The Deutsche Bahn is expensive. We recommend either getting one of their BahnCards to get discounts on tickets or looking for “Spartickets” through L’tur. They sometimes have tickets starting at just €17.

    Long-distance Bus: Starting at just €5 for a trip from Hamburg to Berlin

    Services

    Bathing Woman in Hamburg

    Cell Phone (contract): €15 per month

    If you are planning on staying in Germany less than a year, getting a contracted phone just doesn’t really make that much sense. Our  €15 plan through Base Mobile includes 100 text messages, 200 minutes and unlimited data.

    Cell Phone (prepaid): €10 per month

    If contracts aren’t your thing, go for a prepaid SIM card. €10/ month will usually satisfy most people’s cell phone needs and the hassle of canceling a contract won’t apply. Most providers also have prepaid data packages which are quite reasonable.

    Landline & Internet: €30 per month

    Together with landline and Internet our costs come out to about €30 per month. This also includes a flat rate for international calling. The internet in Germany is fairly good but if you are signing a new contract, it could take up to three months (in bad cases) to get your internet turned on. We have ours through Vodaphone and are quite happy with the service they provide.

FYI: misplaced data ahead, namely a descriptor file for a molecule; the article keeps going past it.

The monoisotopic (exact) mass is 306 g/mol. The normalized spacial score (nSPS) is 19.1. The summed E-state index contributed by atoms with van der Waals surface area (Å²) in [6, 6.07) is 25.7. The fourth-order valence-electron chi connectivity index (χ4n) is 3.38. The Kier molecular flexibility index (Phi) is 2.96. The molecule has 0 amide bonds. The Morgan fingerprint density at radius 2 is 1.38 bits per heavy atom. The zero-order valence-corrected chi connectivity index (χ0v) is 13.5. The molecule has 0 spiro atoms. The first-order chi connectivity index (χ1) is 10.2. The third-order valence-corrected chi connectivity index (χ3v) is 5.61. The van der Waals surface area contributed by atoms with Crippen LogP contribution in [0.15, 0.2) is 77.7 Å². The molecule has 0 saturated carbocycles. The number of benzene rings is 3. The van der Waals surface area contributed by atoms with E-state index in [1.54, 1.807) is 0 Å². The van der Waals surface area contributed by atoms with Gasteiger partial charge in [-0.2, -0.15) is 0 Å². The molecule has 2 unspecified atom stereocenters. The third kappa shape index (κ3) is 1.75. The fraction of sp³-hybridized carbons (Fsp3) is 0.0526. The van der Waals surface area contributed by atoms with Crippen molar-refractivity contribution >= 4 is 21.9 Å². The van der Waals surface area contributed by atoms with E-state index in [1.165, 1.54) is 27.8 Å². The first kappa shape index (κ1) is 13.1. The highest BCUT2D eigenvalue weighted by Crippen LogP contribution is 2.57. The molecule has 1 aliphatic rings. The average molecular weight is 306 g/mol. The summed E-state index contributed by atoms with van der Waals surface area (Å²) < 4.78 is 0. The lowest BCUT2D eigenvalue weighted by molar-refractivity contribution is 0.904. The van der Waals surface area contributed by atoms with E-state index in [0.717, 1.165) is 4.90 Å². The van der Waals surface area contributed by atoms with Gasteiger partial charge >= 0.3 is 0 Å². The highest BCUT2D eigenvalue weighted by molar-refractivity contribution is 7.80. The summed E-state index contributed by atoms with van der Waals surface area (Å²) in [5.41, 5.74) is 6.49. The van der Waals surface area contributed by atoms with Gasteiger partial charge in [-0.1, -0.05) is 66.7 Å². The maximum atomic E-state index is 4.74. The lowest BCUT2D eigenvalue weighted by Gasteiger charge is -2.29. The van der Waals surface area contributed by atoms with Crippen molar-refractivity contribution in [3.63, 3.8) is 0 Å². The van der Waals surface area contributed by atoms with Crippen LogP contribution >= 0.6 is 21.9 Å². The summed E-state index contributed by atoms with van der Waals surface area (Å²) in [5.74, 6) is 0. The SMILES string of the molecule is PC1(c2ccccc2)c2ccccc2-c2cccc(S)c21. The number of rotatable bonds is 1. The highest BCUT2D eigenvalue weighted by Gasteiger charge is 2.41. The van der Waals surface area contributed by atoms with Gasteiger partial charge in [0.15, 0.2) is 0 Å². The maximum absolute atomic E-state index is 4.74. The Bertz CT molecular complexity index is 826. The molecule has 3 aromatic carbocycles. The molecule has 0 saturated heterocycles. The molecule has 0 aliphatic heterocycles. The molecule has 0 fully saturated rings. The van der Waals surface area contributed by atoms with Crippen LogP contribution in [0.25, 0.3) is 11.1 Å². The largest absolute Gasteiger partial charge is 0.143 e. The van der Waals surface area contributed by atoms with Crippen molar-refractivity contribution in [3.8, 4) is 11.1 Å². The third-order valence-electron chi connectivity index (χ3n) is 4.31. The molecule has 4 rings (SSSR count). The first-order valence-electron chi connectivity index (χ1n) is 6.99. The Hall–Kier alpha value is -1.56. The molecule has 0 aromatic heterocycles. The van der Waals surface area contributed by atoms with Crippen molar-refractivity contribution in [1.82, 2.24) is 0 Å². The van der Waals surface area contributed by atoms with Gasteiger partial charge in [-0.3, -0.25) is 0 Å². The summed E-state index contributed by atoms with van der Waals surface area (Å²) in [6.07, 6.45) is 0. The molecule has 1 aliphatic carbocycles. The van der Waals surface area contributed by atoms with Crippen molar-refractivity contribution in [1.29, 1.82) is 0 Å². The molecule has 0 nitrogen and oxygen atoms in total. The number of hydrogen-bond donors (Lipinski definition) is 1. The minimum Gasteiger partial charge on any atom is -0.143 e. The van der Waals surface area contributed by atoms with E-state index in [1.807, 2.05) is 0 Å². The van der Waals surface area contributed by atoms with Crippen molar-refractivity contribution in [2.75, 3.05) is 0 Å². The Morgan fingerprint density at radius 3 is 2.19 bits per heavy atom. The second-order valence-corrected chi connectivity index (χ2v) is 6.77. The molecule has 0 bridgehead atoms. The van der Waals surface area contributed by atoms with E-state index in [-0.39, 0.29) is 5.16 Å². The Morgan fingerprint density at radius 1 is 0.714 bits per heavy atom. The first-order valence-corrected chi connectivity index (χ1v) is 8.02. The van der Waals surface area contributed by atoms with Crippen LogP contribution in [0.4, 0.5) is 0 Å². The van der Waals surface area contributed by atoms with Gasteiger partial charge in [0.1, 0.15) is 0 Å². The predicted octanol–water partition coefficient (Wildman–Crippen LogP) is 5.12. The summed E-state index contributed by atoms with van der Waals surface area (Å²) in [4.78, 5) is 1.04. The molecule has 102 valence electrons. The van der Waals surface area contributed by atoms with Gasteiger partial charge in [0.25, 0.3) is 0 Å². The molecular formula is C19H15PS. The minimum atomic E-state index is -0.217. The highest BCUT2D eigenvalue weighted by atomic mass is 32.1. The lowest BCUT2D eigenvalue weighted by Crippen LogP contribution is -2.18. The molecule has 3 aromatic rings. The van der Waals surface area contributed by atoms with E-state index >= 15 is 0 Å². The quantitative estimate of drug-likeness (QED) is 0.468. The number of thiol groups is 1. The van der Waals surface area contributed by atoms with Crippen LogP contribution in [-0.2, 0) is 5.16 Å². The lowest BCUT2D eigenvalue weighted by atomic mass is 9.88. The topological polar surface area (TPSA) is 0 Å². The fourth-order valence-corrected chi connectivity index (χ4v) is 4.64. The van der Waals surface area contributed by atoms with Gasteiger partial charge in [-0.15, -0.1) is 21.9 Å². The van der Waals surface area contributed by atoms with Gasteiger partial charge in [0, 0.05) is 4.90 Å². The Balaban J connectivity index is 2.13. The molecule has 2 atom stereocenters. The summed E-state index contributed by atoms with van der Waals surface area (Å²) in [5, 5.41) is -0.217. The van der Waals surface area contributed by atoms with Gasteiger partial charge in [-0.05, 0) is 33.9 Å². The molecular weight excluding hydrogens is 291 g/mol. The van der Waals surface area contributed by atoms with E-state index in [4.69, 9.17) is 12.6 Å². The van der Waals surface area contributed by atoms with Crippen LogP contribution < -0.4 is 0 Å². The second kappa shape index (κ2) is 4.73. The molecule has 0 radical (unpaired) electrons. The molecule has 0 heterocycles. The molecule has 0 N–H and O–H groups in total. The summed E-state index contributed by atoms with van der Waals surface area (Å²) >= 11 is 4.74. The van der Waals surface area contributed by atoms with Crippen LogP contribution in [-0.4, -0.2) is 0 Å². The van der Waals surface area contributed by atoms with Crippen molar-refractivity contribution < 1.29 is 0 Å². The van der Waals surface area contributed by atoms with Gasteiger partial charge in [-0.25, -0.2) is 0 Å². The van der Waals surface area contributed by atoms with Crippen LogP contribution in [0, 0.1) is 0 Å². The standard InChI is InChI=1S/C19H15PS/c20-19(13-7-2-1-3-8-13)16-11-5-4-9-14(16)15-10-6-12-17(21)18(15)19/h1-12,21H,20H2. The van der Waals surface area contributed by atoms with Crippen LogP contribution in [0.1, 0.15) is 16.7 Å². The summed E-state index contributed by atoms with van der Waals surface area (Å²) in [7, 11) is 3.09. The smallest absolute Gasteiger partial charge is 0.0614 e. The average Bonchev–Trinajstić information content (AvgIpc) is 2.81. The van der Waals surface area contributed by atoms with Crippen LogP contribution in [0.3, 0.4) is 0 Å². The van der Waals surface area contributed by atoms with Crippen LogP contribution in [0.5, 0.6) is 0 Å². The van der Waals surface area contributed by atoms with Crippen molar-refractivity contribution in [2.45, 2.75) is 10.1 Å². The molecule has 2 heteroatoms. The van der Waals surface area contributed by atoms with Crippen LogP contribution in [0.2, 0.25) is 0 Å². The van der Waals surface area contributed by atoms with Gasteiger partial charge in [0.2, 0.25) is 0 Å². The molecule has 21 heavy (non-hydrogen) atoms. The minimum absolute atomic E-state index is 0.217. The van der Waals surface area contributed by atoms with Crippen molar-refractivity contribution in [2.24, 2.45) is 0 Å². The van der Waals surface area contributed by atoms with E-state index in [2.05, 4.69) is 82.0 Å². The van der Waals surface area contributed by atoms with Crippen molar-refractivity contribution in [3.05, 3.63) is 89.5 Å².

Haircut (Men): €12 – €40 (depending on where you go and if you get a shampoo or not)

    Haircut (Women): €30 – €120 (depending on where you go)

    All of the prices above (except the women’s haircuts) are based on the prices we paid while living in Hamburg, Germany.

    Below we have included some links to sites full of helpful information pertaining to living expenses in Germany.

    http://www.numbeo.com/cost-of-living/country_result.jsp?country=Germany

    https://www.expatistan.com/cost-of-living/country/germany

    http://www.toytowngermany.com/wiki/Health_insurance

    For International Students:

    https://www.study-in.de/en/plan-your-stay/money-and-costs/cost-of-living_28220.php

    http://www.study-in-munich.com/living-costs/

    Note: As mentioned above our living expenses in Germany are based on living in Hamburg. This and Munich are the two most expensive cities within Germany. Major cities like Berlin and Cologne are quite a bit cheaper to live in, but recent statistics show they are also on the rise. If you’re looking to save some money, smaller cities and villages are way more affordable.

    SOURCE http://www.themigrantexpats.com

    NO COMMENTS

    Leave a Reply